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The Institute for International Business is constantly working on issues that are top of mind to global leaders. In this section you will get a sense of the wide range of research underway and dive deeply into fascinating new thinking in this area.


Absorptive capacity, learning and profiting from outward FDI: Evidence from Canadian firms

By Walid Hejazi, Jianmin Tang and Weimin Wang 

This research shows that firms in a productivity range below the required ex-ante threshold productivity level can successfully venture abroad when learning allows these firms to rise above that threshold productivity level, ex-post. The hypotheses developed are tested using panel data on firms operating in Canada over the period 2000 to 2014. These firm-level data include measures of productivity, firm size, R&D intensity, and when firms undertake outward FDI. The authors demonstrate that firms which venture abroad while in the threshold productivity range and also have sufficiently high levels of absorptive capacity, proxied by R&D intensity, are able to learn from their foreign experience, and hence increase their productivity levels, ex-post.


Canadian restrictions on FDI end up costing the country big

By Professors Walid Hejazi and Dan Trefler 

This research shows FDI barriers are not only costly to Canadian consumers, but resulting inefficiencies have a ‘‘magnified effect’’ on the overall economy in terms of lagging productivity, fewer jobs and lower earnings. As the second most restrictive G7 country in FDI legislation, there restrictions cost the economy 137,400 jobs or 9.6 billion in lost earnings, distortions that are greater than the amount of excess profits gained by the incumbents. Losses loom larger than gains in some sectors. The research also highlights the merits of FDI to local economies and the importance of ensuring that basic business services sectors (key ‘upstream’ sectors air transportation, banking, and telecom) are operating as efficiently as possible.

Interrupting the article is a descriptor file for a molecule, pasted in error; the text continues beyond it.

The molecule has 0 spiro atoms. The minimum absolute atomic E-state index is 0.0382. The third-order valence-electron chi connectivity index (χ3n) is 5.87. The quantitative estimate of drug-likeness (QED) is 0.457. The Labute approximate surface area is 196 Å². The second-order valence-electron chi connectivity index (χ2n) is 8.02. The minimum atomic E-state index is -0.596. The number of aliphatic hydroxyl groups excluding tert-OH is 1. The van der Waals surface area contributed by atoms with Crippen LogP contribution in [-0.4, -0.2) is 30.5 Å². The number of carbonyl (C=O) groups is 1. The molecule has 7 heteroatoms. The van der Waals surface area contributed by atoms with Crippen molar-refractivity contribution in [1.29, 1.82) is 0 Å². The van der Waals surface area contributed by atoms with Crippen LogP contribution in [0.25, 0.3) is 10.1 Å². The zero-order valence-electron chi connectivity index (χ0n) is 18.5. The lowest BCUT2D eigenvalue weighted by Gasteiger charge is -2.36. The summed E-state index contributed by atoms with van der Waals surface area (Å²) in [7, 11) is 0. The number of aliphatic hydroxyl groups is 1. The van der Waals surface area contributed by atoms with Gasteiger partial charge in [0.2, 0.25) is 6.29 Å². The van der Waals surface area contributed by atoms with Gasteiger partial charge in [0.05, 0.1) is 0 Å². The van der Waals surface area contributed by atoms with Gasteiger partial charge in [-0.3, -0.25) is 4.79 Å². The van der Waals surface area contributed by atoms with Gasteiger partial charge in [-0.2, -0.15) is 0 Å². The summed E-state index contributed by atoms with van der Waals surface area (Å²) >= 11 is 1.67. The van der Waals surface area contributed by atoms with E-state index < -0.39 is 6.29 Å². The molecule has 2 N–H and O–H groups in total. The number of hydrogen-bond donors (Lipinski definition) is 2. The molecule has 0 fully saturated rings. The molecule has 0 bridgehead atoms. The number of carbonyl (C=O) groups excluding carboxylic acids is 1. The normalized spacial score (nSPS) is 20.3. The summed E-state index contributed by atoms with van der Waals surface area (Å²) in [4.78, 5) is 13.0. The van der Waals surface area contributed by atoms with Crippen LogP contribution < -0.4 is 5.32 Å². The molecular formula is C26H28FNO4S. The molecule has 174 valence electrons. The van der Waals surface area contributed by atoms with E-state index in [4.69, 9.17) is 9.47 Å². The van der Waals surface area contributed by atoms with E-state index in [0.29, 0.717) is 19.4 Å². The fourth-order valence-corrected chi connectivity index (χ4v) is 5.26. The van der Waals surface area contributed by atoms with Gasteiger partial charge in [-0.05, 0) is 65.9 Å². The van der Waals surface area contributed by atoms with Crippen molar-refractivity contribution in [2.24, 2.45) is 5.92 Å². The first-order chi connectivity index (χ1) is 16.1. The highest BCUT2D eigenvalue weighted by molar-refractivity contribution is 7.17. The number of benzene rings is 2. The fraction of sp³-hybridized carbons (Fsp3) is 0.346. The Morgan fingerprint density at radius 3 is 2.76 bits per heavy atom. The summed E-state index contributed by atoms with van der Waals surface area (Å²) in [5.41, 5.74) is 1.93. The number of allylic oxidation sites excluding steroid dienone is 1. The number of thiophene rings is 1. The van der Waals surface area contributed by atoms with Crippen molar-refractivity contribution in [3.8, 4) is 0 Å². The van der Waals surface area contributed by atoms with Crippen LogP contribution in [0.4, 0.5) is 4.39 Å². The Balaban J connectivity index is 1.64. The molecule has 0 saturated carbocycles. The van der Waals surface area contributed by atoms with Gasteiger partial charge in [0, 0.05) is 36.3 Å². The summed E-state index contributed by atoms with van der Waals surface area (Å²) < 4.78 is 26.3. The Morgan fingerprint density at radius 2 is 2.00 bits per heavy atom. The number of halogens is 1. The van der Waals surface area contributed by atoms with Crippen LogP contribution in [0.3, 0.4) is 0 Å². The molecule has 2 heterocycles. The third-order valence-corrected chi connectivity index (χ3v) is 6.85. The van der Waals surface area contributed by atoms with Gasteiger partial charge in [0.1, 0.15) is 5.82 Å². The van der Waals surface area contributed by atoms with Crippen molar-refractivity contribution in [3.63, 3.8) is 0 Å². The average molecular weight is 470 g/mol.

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Does Digital Trade Change the Purpose of a Trade Agreement?

By Professor Robert Staiger

Author Robert Staiger develops the first theoretical framework to study the economics of trade agreements when countries carry out digital transactions. The paper proposes that the General Agreement on Tariffs and Trade (GATT) and the General Agreement on Trade in Services (GATS) provide the tools to regulate trade in digital goods and services, and it shows how this regulation should happen. 

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Inventory Management, Product Quality, and Cross-Country Income Differences

By Professors Bernardo BlumSebastian ClaroKunal Dasgupta, and Ignatius Horstmann

Global income inequality among OECD countries is the highest it has been for the past half century. Per-shipment costs — which affect the size and frequency with which exporters ship goods —  vary widely between countries and are, indeed, correlated with economic output. Authors Bernardo BlumSebastian Claro, Kunal Dasgupta, and Ignatius Horstmann say that variation in per-shipment costs can explain nearly 40 percent of the income differences between countries. A country at the ninetieth percentile of per shipment costs has almost three times higher costs than at tenth percentile. Equalizing the per shipment cost across all countries at the level currently in the United States would have a significant impact on reducing income inequality across countries by 27 percent.

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Canada China Business Survey 2018-2019

By Sarah Kautulakos, Dr. Walid Hejazi and Daniela Stratulativ

The major issues of this report are:
• Responding to challenges stemming from recent bilateral political and legal tensions: December 1, 2018, to March 1, 2019
• Barriers to doing business in China and Canada
• Leveraging Brand Canada and trends in profitability
• Addressing intellectual property rights
• Looking to the future

Download the report »|  Canada China Business Council Business Impact Survey 2018-2019 



Canada China Business Survey 2019-2020

By Sarah Kautulakos, Dr. Walid Hejazi and Daniela Stratulativ

The survey reveals that three main factors affected Canada-China business in 2019: Canada-China relations, the US-China trade war, and economic developments in China, with COVID-19 becoming a significant impediment to business in early 2020.

Download the report »Canada China Business Council Business Impact Survey 2019-2020